The meeting industry has bounced back from the economic slump faster than expected. And it will continue to rebound in the months ahead.
That was Jeff Thredgold’s message at the New England Meeting Industry Conference & Exposition (NEMICE 2002). Thredgold, an economist and president of Thredgold Economic Associates, Salt Lake City, Utah, was keynoteat the annual event, which took place at the Hynes Convention Center, Boston, on Thursday.
The show hosted 276 exhibitors and more than 600 attendees (complete attendance figures had not be completed at presstime). A CMP/CMM breakfast and seminars opened the morning, followed by a luncheon and keynote speaker and the. An After Dark event at the Prudential Skywalk capped off the day.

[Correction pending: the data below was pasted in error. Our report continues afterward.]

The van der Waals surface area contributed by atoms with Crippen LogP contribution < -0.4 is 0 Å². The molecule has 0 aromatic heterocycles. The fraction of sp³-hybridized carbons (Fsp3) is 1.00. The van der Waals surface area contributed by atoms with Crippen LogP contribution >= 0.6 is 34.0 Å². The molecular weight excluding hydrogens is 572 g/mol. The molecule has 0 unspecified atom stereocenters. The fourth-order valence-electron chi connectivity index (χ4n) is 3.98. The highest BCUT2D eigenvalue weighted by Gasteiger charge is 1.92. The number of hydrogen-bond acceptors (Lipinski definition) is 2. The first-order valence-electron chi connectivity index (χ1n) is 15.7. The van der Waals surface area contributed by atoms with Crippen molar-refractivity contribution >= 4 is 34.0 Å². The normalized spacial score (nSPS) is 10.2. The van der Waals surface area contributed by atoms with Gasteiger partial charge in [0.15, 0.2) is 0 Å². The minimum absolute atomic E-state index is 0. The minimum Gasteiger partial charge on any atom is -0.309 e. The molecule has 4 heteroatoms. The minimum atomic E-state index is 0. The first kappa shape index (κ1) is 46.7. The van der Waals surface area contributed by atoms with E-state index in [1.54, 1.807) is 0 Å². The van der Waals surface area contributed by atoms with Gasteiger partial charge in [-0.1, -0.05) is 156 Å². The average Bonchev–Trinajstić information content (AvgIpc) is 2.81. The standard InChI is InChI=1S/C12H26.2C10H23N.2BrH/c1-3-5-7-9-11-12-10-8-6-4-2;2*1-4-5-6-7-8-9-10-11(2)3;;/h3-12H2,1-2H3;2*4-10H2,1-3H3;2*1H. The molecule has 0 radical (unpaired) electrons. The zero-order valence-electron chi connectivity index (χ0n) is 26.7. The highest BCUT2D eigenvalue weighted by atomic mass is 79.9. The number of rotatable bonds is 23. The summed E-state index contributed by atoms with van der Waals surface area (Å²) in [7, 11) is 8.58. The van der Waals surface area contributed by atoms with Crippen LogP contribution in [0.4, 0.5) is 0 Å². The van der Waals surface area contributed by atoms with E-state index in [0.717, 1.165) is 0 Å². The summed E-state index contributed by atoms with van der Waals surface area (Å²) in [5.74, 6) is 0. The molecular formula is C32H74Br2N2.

During his keynote speech, Thredgold addressed myriad topics, but focused mainly on the country’s tight labor conditions, which he said will continue for some time, and technology. Thought technology is growing more advanced and amazing each day, Thredgold said, it will never replace face to face meetings. Interpersonal networking is the key to business, and meetings are the best place to nurture those connections.
Seminars included a discussion on liability issues. John S. Foster, CHME, Esq., spoke during the seminar about how meeting planners need to be risk managers, assessing an event for any possible liability. Topics included waivers, third parties, and safety checklists. Meetings planners, Foster said, cannotaway their own negligence. "It’s easier and less expensive to stay out of trouble," Foster told seminar guests.